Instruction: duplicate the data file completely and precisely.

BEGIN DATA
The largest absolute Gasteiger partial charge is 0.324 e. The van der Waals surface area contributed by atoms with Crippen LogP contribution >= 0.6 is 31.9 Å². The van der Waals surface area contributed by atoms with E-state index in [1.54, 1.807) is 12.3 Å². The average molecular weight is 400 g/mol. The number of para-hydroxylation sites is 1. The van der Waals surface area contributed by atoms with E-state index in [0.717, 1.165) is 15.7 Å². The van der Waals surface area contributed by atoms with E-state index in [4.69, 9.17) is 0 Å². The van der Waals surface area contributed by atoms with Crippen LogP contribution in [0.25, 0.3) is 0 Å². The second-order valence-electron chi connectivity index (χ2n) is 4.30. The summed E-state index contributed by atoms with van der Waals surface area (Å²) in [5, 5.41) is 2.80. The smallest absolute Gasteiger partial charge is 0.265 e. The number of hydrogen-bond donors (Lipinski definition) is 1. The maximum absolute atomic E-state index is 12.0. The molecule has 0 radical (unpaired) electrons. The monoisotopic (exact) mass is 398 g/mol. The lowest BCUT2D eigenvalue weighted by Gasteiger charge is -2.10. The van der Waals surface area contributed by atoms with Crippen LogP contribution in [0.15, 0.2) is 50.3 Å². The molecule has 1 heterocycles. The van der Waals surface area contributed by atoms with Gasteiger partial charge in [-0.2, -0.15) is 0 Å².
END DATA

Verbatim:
The largest absolute Gasteiger partial charge is 0.324 e. The van der Waals surface area contributed by atoms with Crippen LogP contribution >= 0.6 is 31.9 Å². The van der Waals surface area contributed by atoms with E-state index in [1.54, 1.807) is 12.3 Å². The average molecular weight is 400 g/mol. The number of para-hydroxylation sites is 1. The van der Waals surface area contributed by atoms with E-state index in [0.717, 1.165) is 15.7 Å². The van der Waals surface area contributed by atoms with E-state index in [4.69, 9.17) is 0 Å². The van der Waals surface area contributed by atoms with Crippen LogP contribution in [0.25, 0.3) is 0 Å². The second-order valence-electron chi connectivity index (χ2n) is 4.30. The summed E-state index contributed by atoms with van der Waals surface area (Å²) in [5, 5.41) is 2.80. The smallest absolute Gasteiger partial charge is 0.265 e. The number of hydrogen-bond donors (Lipinski definition) is 1. The maximum absolute atomic E-state index is 12.0. The molecule has 0 radical (unpaired) electrons. The monoisotopic (exact) mass is 398 g/mol. The lowest BCUT2D eigenvalue weighted by Gasteiger charge is -2.10. The van der Waals surface area contributed by atoms with Crippen LogP contribution in [0.15, 0.2) is 50.3 Å². The molecule has 1 heterocycles. The van der Waals surface area contributed by atoms with Gasteiger partial charge in [-0.2, -0.15) is 0 Å².